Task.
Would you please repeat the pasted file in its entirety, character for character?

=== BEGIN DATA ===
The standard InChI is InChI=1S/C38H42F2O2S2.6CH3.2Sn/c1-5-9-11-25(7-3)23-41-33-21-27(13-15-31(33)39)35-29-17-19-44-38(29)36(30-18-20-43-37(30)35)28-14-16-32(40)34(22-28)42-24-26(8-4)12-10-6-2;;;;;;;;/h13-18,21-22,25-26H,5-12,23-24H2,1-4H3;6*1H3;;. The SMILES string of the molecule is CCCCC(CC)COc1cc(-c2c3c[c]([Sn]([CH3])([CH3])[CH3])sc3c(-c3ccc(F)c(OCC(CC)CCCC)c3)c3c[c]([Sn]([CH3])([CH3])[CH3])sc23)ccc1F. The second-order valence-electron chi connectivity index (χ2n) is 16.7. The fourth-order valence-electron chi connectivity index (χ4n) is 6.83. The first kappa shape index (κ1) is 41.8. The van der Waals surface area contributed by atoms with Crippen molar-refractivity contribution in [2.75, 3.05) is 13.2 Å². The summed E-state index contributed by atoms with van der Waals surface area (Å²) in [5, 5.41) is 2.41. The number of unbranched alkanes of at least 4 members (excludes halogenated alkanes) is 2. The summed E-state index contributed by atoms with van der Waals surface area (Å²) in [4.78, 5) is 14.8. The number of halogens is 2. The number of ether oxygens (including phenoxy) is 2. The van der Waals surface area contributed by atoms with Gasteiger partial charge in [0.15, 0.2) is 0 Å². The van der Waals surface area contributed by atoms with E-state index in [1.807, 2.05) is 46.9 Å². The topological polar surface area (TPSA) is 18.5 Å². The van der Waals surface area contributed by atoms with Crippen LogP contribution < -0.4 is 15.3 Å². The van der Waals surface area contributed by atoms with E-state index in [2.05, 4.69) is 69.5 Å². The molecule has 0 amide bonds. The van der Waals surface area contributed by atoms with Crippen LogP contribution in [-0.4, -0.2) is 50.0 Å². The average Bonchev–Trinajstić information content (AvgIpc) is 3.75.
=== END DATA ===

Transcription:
The standard InChI is InChI=1S/C38H42F2O2S2.6CH3.2Sn/c1-5-9-11-25(7-3)23-41-33-21-27(13-15-31(33)39)35-29-17-19-44-38(29)36(30-18-20-43-37(30)35)28-14-16-32(40)34(22-28)42-24-26(8-4)12-10-6-2;;;;;;;;/h13-18,21-22,25-26H,5-12,23-24H2,1-4H3;6*1H3;;. The SMILES string of the molecule is CCCCC(CC)COc1cc(-c2c3c[c]([Sn]([CH3])([CH3])[CH3])sc3c(-c3ccc(F)c(OCC(CC)CCCC)c3)c3c[c]([Sn]([CH3])([CH3])[CH3])sc23)ccc1F. The second-order valence-electron chi connectivity index (χ2n) is 16.7. The fourth-order valence-electron chi connectivity index (χ4n) is 6.83. The first kappa shape index (κ1) is 41.8. The van der Waals surface area contributed by atoms with Crippen molar-refractivity contribution in [2.75, 3.05) is 13.2 Å². The summed E-state index contributed by atoms with van der Waals surface area (Å²) in [5, 5.41) is 2.41. The number of unbranched alkanes of at least 4 members (excludes halogenated alkanes) is 2. The summed E-state index contributed by atoms with van der Waals surface area (Å²) in [4.78, 5) is 14.8. The number of halogens is 2. The number of ether oxygens (including phenoxy) is 2. The van der Waals surface area contributed by atoms with Gasteiger partial charge in [0.15, 0.2) is 0 Å². The van der Waals surface area contributed by atoms with E-state index in [1.807, 2.05) is 46.9 Å². The topological polar surface area (TPSA) is 18.5 Å². The van der Waals surface area contributed by atoms with Crippen LogP contribution < -0.4 is 15.3 Å². The van der Waals surface area contributed by atoms with E-state index in [2.05, 4.69) is 69.5 Å². The molecule has 0 amide bonds. The van der Waals surface area contributed by atoms with Crippen LogP contribution in [-0.4, -0.2) is 50.0 Å². The average Bonchev–Trinajstić information content (AvgIpc) is 3.75.